We might laugh at this example and see it as absurd, but our own mainstream culture lives in fear of certain words which it has labeled as “bad.” I was recently chided for using “the F word” by my middle school son’s principal. I then proceeded to use it again along with some other words she probably didn’t appreciate either. The absurdity of her inability to name the word that disturbed her was both annoying and amusing to me.
The bottom line is that there is no such thing as a “bad” word. Words have cultural connotations, but they are just words and letters. The word fuck, for instance, is both a noun and a verb. The adjective is fucking. These words contain the letters f, u, c, and k just like many other words in the English language such as futtock, firetruck, rackful, sackful, unfrock, truckful, and fullback. There is nothing inherently wrong with those letters or any way that they can be used to form words.
However, if you decide that you find the word “fuck” offensive, then it is you (along with many others in our society) who is labeling the word as bad, and it is you who has issues around the word which you need to process. The word itself is not actually bad. If you don’t know why you are afraid of that word, look to your childhood. Your parents, teachers or church probably taught you that the word was bad and that if you used that word, you were bad. Nothing could be further from the truth. The words we use are merely words. The intent behind the word is what matters. If you tell someone to “fuck off,” in most situations that person will be offended, and probably rightfully so since you are telling them that you don’t respect them or their opinions. However, if you ask your romantic partner, “Want to fuck?”, the response will likely be quite different. The fact that the word fuck is considered profane by many is rooted in a societal fear of sexuality that exists simultaneously in a culture where sexual references abound. It’s a strange bit of hypocrisy in our world.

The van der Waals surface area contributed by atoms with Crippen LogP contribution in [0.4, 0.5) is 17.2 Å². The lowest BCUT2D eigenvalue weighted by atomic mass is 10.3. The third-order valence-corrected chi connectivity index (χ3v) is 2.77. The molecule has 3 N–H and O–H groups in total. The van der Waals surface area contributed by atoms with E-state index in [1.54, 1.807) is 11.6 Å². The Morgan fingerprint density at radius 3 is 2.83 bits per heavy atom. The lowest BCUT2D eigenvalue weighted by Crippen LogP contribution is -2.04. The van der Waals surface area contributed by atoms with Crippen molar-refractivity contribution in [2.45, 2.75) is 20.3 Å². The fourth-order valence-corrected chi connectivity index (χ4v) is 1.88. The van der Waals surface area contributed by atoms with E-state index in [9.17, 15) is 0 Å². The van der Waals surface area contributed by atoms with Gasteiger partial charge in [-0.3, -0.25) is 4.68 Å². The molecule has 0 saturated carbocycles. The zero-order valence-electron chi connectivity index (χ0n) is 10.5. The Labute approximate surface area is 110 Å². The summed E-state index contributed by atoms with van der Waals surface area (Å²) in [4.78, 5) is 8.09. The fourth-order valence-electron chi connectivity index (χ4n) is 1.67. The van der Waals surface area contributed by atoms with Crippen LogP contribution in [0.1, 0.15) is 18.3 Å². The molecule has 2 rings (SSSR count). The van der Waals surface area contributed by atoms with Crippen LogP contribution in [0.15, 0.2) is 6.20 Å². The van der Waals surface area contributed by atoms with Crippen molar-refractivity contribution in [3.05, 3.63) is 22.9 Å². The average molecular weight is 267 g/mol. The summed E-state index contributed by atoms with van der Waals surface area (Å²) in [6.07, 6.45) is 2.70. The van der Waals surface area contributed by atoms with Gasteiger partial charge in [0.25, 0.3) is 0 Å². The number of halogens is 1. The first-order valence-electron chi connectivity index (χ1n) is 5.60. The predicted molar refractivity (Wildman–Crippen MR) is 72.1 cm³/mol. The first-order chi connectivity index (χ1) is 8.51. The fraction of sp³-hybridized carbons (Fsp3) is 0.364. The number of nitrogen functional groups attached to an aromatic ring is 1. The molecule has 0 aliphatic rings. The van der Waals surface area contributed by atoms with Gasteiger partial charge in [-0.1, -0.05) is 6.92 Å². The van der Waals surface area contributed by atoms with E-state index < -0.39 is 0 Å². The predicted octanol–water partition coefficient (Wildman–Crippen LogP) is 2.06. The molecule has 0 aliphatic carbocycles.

When we continue to teach others that certain words are “bad,” then we are perpetuating misinformation and conditioning our next generations in the same way we were conditioned as children. My own kids all know every “profane” word in the book, what they mean and why people find many of them offensive. They know them because they’ve heard them come out of my mouth on many occasions! However, my children have been fortunate to have been brought up in a family where it is recognized that words are just combinations of letters, and the connotation that one puts behind the word is the true issue. I know that is not the most common way for kids to be raised, but I am so glad that they are learning how not to bow to the fearmongering around language.
It’s not just so-called profanity that our society is afraid of. Words like feminist, queer, witch, nerd and pagan become taboo words when our culture deems them to be. Yet those words are ones that friends and I use frequently for we consider them part of our identity. We have chosen to embrace the parts of ourselves that many fear. Others can’t use words such as penis and vagina that describe their reproductive organs due to conditioned shame; those body parts are definitely not inherently bad for they are involved in the creation of every human on the planet. However, our culture definitely has issues around words that represent things that we are afraid of.
Synchronicity decided to kick in last night as I was writing this blog post during commercials of the new series premiere of The Muppets. One of the skits and ongoing gags in the show was about Sam the Eagle acting as the show’s network censor to filter out words that he deemed inappropriate for the public to hear. His list during the first staff meeting of the show included “crotchety, twiddle, and gesticulate.” Clearly the show was making a point about how arbitrary our censorship of certain “profane” words really is. Later in the episode, Kermit the Frog declares in frustration with about his ex-girlfriend Miss Piggy that his “life is a bacon-wrapped Hell on Earth.” As he speaks those words, Sam the Eagle walks past to declare, “You can’t say hell.” Such is the role those who wish to censor language: Utterly annoying to those who wish to express themselves freely. While the majority of our rational society agrees that censorship of books is wrong, we still have not come to a place where we agree that censorship of language is just as inappropriate. It’s long past time for all of us to embrace our lives, our sexuality, and our language rather than living in fear of things that aren’t really fearful.
© 2015 Elizabeth Galen, Ph.D., Green Heart Guidance, LLC